Open Our Hearts

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4 June is designated as the “International Day of Innocent Children - Victims of Aggression.” From Afghanistan to the Republic of the Congo, the streets of Syria and Darfur and the Ogaden, the world watches. Diplomatically Incorrect has chosen to provide you with a very personal and poignant essay, “Jedna Si Jedina” (You’re the Only One) from our guest writer, Naida Sekic.

 Naida Sekic, a member of the Bosnian & Herzegovinian diaspora, was herself a victim of war. She asks us all to open our hearts. “How many years of torture and misery are to pass before humanity stands up for humanity? May we come to know the difference between right and wrong, and may we choose the path to greater good.”


     Brought to you by Diplomatically Incorrect and Susan Sacirbey
 



“JEDNA SI JEDINA”    By Naida Sekic


Follow Naida on TWITTER @SrcePutnika and Facebook: Naida Sekic



“A Place to Call Home” heartens a young soul’s search for home. As a child of war, a thousand thoughts and a million emotions have ruled my mind for a very long time. Consequences of war are mean as they tend to leave open scars, yet there is only so much a child can bear. I felt obliged to write my heart if I was to move on with my life. And so I let the writings of my heart accede the pen to perform my deepest thoughts and treasured loves. It was difficult. One night I woke up with a trembling heart. I thought I was having a heart attack. I walked my house for about two hours trying to calm myself down. But to no avail. I was so scared. I began to think of death and the rarity of ‘here versus there’. I thought to myself there is so much more I wish to do; I have not freed Bosnia yet. At hospital, the doctor told me I had a panic attack, I should stress less and relax more. I kept asking her is there something wrong with my heart. She assured me nothing was wrong, that I was too young to think about those things. I suppose the midnight visit to hospital was a result of all that was kept inside me for years and years. Looking back I now understand that I must keep things on an even keel. Perhaps I should not let my emotions get to me like that but how am I to remain indifferent when reading about genocide, rape and injustice? I cannot turn my back on Bosnia, especially not when the whole world has decided to walk out on her and leave her to crumble. She is worth more than that, so much more.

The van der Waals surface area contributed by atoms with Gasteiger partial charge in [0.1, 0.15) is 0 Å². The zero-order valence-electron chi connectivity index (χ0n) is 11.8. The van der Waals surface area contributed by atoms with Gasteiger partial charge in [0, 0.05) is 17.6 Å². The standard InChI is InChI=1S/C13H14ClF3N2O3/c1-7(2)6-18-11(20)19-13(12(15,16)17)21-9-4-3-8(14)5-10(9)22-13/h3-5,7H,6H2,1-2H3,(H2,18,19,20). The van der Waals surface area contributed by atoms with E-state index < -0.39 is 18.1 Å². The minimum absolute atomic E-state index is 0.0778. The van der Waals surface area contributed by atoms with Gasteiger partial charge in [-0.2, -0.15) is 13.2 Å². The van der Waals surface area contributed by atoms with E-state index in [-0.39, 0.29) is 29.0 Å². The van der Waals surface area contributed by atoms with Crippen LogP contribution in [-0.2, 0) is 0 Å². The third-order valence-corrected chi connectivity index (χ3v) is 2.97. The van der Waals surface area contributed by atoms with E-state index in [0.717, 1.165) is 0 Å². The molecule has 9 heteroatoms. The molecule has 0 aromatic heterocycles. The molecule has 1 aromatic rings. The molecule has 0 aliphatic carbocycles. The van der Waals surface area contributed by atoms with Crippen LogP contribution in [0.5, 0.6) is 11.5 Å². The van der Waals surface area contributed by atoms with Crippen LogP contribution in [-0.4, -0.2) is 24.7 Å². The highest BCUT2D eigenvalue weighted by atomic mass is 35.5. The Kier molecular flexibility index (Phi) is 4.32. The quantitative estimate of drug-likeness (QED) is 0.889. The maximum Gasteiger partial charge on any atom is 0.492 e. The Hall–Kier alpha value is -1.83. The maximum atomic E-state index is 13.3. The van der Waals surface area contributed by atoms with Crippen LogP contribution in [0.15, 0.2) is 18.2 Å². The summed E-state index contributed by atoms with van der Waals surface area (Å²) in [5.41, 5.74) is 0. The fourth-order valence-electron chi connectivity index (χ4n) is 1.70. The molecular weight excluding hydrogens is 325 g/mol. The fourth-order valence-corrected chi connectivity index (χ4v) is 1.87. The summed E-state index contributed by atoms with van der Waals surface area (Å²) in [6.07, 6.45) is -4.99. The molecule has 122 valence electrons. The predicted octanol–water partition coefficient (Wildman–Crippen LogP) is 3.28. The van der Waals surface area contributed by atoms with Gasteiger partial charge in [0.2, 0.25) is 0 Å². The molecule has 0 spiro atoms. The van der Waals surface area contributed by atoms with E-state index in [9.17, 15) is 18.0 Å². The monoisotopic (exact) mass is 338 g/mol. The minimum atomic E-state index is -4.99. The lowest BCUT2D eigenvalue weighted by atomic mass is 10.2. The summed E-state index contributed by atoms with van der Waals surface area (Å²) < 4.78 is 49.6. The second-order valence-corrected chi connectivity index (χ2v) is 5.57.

To me Bosnia is pure love - a simple and sincere kind of love, “the kind of love that awakens the soul and makes us reach for more, that plants a fire in our hearts and brings peace to our minds.” She inspires me to be the best of my abilities and she has taught me mercy and goodness. Whenever I walk her roads I feel genuine happiness, a beautiful stillness within though “I dream that flowers will bloom in the streets of [Bosnia] again”. This is why it truly hurts to see how her wounds are yet to heal. Strangely though, this is where my inspiration and motivation lies – to work for a better Bosnia and Herzegovina. In doing so I must trust my heart, stay true and loyal to myself and stand by my pillars. To the land of my dreams I say “I love you, not only for what you are but for what I am when I am with you; not only for what you have made of yourself but for what you are making of me.”



Little baby Naida was only eight months old when leaving the first place she knew as home with the outbreak of one of the most savage aggressions against humanity in 1992 as the hell in Bosnia and Herzegovina compelled my family and me to flee for our lives. As hundreds of thousands of fellow Bosnians, I am the result of ethnic cleansing. My country, my town and my people were ethnically cleansed and barbarically executed before the very eyes of the world, yet “surely it is not the eyes that are blind, but the hearts”. I suppose the streams of blood were too bitter for the world to lend a helping hand. Sometimes I think of the tens of thousands of children who were taken away from their playgrounds, and school benches and their dinner tables and thrown into the ashes as if the greatest filth ever to exist. But did they ever stop to think that those children were merely children – beautiful sons and daughters and innocent boys and girls to parents, just like them? Is the world ever to understand the atrocities in Bosnia? Sadly hate and ignorance stood superior to the fundamental principles of human ethics and morality in 1992 - how many years of torture and misery are to pass before humanity stands up for humanity? May we come to know the difference between right and wrong, and may we choose the path to greater good.  






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See our Online Video Platform and Current News Event Articles by Naida:  “International Children’s Day” diplomaticallyincorrect.org/blog_post/international-childrens-day/53470   and  “Ignorance Is a Choice” diplomaticallyincorrect.org/blog_post/ignorance-is-a-choice/52598



See more at our Popular Video Blogs & Current News Event Articles –  diplomaticallyincorrect.org/c/bosnia






About the author

DiplomaticallyIncorrect

"Voice of the Global Citizen"- Diplomatically Incorrect (diplomaticallyincorrect.org) provide film and written reports on issues reflecting diplomatic discourse and the global citizen. Ambassador Muhamed Sacirbey (@MuhamedSacirbey) is former Foreign Minister Ambassador of Bosnia & Herzegovina at the United Nations. "Mo" is also signatory of the Rome Conference/Treaty establishing the International…

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